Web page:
, Department of Thoracic Surgery, Kanazawa Medical University, 1-1 Daigaku, Uchinada, Ishikawa 920-0293, Japan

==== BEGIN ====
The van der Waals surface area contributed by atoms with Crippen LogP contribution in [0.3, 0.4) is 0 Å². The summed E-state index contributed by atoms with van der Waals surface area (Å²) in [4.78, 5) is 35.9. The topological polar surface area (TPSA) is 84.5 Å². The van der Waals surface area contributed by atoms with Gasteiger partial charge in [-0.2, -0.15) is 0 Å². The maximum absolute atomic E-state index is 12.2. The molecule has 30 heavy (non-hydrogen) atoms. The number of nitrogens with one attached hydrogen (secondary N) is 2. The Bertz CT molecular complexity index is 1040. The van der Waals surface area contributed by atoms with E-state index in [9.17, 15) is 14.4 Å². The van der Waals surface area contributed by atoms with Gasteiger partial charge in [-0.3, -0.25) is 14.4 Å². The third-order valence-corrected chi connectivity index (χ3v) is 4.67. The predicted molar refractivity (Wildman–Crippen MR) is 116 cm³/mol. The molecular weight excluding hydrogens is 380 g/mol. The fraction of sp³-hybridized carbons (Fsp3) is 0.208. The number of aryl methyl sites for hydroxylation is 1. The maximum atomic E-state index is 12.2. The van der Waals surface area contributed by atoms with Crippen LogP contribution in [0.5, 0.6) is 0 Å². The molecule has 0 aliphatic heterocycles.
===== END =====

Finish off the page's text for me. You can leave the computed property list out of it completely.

Background: The Glasgow Prognostic Score (GPS) is calculated from measured CRP and albumin levels. We here evaluated the significance of the GPS in patients with resected pulmonary adenocarcinoma. Materials and Methods: The present study included 156 patients with lung adenocarcinoma who underwent lobectomy at Kanazawa Medical University between 2002 and 2012. Classification was into three groups: those with normal albumin (>=3.5 g/dl) and C-reactive protein (CRP) (<=1.0 mg/dl) levels were classified as GPS 0 (n =136), those with low albumin (1.0 mg/dl) levels as GPS 1 (n = 16), and those with low albumin (1.0 mg/dl) levels as GPS 2 (n = 4). We retrospectively investigated relationships between the patient characteristics including the GPS, and disease-free survival and cancer-specific survival. Results: The pathological stages of the patients were as follows: IA (n=78, 50%), IB (n=31, 19.9%), IIA (n=20.0, 12.8%), IIB (n=9.0, 5.7%), and IIIA (n=18.0, 11.5%). Lobectomy was performed in all cases. The average GPS was 0.15 (0-2) and showed significant relationships with stage and tumor size. The 2-year survival rates in patients with GPS0, 1 and 2 were 81.4%, 38.4%, and 25.0%, respectively. Clear correlations were noted with both cancer-specific survival and disease-free survival. Furthermore, multivariate analysis revealed that GPS was a significant prognostic factor. Conclusions: The GPS could be a prognostic factor for patients with resected pulmonary adenocarcinoma.